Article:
“I think we need to send a message to the PM. Significantly reduced majority, I think. Five-seat margin seem about right?”
“Not that close. We want to still be able to cope with the odd difficulty. Ten, I think. Losing out in the Midlands, though. That’s where her constituency is. Where’s Albert’s constituency?”
“Plymouth West, I think.”
“That’s good. Nationals to win a 10-seat majority, doing badly in the Midlands, and well in the South West. Then we spin it that it was a personality based contest, and that Albert connects with the people. That will keep the PM in line.”
“What about London?”
“What about it?”
“London’s voting this time. The PM introduced the rule, remember?”
“Did she? That’s right, a bone for the eels. Reward for good behaviour. Well, London doesn’t matter. Boy, who would you vote for?”
“Me, sir? Vote, sir? Don’t pay much attention to politics. Doesn’t seem to make any difference.” No. Voting doesn’t make a difference. We gave you a hell of a scare eight years ago, but it wasn’t by voting. Next time, you bastards, next time.
“National, Tory, Liberal, or Labour. Pick one, boy.”
Scott shrugged. “Labour.”
“Liberal sounds sort of wasteful and weak. Tory is for the elite. No Londoner would ever vote National. Labour means working, and hard work keeps you on the straight and narrow.”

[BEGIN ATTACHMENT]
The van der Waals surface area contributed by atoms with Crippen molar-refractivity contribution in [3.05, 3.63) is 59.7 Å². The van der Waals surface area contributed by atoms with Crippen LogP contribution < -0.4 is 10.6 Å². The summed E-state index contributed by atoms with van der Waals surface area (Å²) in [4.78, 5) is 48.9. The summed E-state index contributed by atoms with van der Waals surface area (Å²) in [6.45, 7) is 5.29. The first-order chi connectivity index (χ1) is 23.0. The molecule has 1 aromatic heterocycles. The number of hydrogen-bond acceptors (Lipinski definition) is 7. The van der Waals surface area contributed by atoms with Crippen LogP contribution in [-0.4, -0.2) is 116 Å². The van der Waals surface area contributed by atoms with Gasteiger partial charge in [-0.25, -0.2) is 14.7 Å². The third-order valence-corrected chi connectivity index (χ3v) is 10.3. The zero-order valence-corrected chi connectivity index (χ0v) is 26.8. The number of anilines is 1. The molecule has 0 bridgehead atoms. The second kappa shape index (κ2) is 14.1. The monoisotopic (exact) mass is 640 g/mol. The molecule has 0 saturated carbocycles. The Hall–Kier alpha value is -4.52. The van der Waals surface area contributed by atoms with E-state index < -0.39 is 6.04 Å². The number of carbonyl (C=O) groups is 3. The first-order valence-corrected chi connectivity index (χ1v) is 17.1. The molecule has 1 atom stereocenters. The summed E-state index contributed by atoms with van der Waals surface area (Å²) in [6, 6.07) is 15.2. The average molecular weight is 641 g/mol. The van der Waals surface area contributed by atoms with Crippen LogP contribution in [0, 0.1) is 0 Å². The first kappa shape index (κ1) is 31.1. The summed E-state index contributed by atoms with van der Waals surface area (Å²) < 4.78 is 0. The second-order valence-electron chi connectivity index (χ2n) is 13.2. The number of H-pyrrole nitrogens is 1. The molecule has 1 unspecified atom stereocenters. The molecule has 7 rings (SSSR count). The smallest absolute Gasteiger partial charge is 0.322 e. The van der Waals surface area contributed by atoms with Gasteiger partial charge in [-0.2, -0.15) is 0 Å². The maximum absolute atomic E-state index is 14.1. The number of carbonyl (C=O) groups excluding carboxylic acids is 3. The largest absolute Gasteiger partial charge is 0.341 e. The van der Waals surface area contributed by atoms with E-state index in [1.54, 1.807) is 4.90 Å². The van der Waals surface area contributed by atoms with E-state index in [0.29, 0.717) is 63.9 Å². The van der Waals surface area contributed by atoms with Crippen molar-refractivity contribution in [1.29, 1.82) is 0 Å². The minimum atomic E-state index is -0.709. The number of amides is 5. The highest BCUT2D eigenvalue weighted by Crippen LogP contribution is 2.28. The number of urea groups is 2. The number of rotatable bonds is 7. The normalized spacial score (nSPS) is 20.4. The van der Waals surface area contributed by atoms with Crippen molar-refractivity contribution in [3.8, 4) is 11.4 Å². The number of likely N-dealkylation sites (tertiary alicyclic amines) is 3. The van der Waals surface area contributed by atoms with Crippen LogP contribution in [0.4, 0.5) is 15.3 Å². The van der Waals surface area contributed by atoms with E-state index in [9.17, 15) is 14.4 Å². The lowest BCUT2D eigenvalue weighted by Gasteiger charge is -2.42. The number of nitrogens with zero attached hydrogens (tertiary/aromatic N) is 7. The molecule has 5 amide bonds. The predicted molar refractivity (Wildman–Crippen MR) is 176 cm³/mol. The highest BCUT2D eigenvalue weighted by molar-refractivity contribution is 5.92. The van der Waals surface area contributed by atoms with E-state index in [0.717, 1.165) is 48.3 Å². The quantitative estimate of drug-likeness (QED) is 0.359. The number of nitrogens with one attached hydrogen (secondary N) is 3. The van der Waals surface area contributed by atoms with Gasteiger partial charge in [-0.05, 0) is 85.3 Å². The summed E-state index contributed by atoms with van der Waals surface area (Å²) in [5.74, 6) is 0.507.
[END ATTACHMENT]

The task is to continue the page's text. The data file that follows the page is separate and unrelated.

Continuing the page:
“There you have it, gentlemen. Ken can pick up the London seat. He’ll like that.”
Julia came in, singing softly. Scott stiffened slightly when he heard the tune, and he turned his face away, concentrating on polishing the silver, so that no-one saw the sheen to his eyes. Next time, you bastards. And how dare you sing our song. We paid for that song in blood, and it’s all we have left.
“Daddy,” Julia asked. “Can Gerard and I borrow the car?”
“What’s wrong with yours?”
“It’s still being fixed. Those eels damaged it. Remember?”
“That’s right. Gerard was drunk, and hit them.”
“We paid their families compensation,” Julia said with exasperation. “They do it deliberately, you know. For the money.”
“Be careful with it. I can’t afford to have mine damaged. I need it back by four.”